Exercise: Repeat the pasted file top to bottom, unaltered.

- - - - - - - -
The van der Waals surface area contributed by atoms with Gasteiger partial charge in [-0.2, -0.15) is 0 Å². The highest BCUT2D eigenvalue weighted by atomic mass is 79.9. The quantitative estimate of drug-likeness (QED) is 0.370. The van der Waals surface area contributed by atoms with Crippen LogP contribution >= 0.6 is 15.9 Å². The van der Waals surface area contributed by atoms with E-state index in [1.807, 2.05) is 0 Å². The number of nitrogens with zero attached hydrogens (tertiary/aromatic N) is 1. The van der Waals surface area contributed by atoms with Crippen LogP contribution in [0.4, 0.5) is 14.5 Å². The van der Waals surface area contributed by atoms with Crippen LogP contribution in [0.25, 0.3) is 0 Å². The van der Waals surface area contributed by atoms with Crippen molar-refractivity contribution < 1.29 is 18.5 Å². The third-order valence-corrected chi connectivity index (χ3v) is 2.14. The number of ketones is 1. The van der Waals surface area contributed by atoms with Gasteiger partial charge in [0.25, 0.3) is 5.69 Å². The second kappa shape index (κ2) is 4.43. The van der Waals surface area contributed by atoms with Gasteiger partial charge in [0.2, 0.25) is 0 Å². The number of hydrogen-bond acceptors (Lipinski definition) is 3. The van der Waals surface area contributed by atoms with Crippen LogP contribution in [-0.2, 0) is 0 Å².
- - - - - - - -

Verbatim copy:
The van der Waals surface area contributed by atoms with Gasteiger partial charge in [-0.2, -0.15) is 0 Å². The highest BCUT2D eigenvalue weighted by atomic mass is 79.9. The quantitative estimate of drug-likeness (QED) is 0.370. The van der Waals surface area contributed by atoms with Crippen LogP contribution >= 0.6 is 15.9 Å². The van der Waals surface area contributed by atoms with E-state index in [1.807, 2.05) is 0 Å². The number of nitrogens with zero attached hydrogens (tertiary/aromatic N) is 1. The van der Waals surface area contributed by atoms with Crippen LogP contribution in [0.4, 0.5) is 14.5 Å². The van der Waals surface area contributed by atoms with Crippen LogP contribution in [0.25, 0.3) is 0 Å². The van der Waals surface area contributed by atoms with Crippen molar-refractivity contribution < 1.29 is 18.5 Å². The third-order valence-corrected chi connectivity index (χ3v) is 2.14. The number of ketones is 1. The van der Waals surface area contributed by atoms with Gasteiger partial charge in [0.25, 0.3) is 5.69 Å². The second kappa shape index (κ2) is 4.43. The van der Waals surface area contributed by atoms with Gasteiger partial charge in [0.2, 0.25) is 0 Å². The number of hydrogen-bond acceptors (Lipinski definition) is 3. The van der Waals surface area contributed by atoms with Crippen LogP contribution in [-0.2, 0) is 0 Å².